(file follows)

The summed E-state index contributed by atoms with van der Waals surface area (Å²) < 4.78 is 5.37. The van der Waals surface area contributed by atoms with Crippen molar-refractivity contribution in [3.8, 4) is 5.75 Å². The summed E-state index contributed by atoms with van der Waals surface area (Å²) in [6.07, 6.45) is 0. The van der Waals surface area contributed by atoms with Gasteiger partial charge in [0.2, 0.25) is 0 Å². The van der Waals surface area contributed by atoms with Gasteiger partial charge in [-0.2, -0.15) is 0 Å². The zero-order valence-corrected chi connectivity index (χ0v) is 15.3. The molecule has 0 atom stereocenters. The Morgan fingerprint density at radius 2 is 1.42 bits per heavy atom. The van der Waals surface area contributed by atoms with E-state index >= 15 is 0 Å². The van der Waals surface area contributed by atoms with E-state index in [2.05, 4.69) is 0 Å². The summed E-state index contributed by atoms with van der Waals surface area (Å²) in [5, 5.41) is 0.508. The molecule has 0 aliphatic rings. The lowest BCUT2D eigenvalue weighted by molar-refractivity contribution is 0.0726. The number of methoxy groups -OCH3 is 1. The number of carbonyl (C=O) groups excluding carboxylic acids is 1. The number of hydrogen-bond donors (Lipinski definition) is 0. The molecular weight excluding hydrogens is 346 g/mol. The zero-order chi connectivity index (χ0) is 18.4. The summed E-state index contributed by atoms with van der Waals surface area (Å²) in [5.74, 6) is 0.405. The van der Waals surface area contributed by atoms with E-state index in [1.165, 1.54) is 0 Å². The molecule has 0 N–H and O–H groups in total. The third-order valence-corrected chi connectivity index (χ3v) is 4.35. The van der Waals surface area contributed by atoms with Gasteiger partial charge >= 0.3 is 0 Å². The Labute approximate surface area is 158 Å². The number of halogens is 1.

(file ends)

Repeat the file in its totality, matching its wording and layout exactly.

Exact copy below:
The summed E-state index contributed by atoms with van der Waals surface area (Å²) < 4.78 is 5.37. The van der Waals surface area contributed by atoms with Crippen molar-refractivity contribution in [3.8, 4) is 5.75 Å². The summed E-state index contributed by atoms with van der Waals surface area (Å²) in [6.07, 6.45) is 0. The van der Waals surface area contributed by atoms with Gasteiger partial charge in [0.2, 0.25) is 0 Å². The van der Waals surface area contributed by atoms with Gasteiger partial charge in [-0.2, -0.15) is 0 Å². The zero-order valence-corrected chi connectivity index (χ0v) is 15.3. The molecule has 0 atom stereocenters. The Morgan fingerprint density at radius 2 is 1.42 bits per heavy atom. The van der Waals surface area contributed by atoms with E-state index >= 15 is 0 Å². The van der Waals surface area contributed by atoms with E-state index in [2.05, 4.69) is 0 Å². The summed E-state index contributed by atoms with van der Waals surface area (Å²) in [5, 5.41) is 0.508. The molecule has 0 aliphatic rings. The lowest BCUT2D eigenvalue weighted by molar-refractivity contribution is 0.0726. The number of methoxy groups -OCH3 is 1. The number of carbonyl (C=O) groups excluding carboxylic acids is 1. The number of hydrogen-bond donors (Lipinski definition) is 0. The molecular weight excluding hydrogens is 346 g/mol. The zero-order chi connectivity index (χ0) is 18.4. The summed E-state index contributed by atoms with van der Waals surface area (Å²) in [5.74, 6) is 0.405. The van der Waals surface area contributed by atoms with E-state index in [1.165, 1.54) is 0 Å². The molecule has 0 N–H and O–H groups in total. The third-order valence-corrected chi connectivity index (χ3v) is 4.35. The van der Waals surface area contributed by atoms with Gasteiger partial charge >= 0.3 is 0 Å². The Labute approximate surface area is 158 Å². The number of halogens is 1.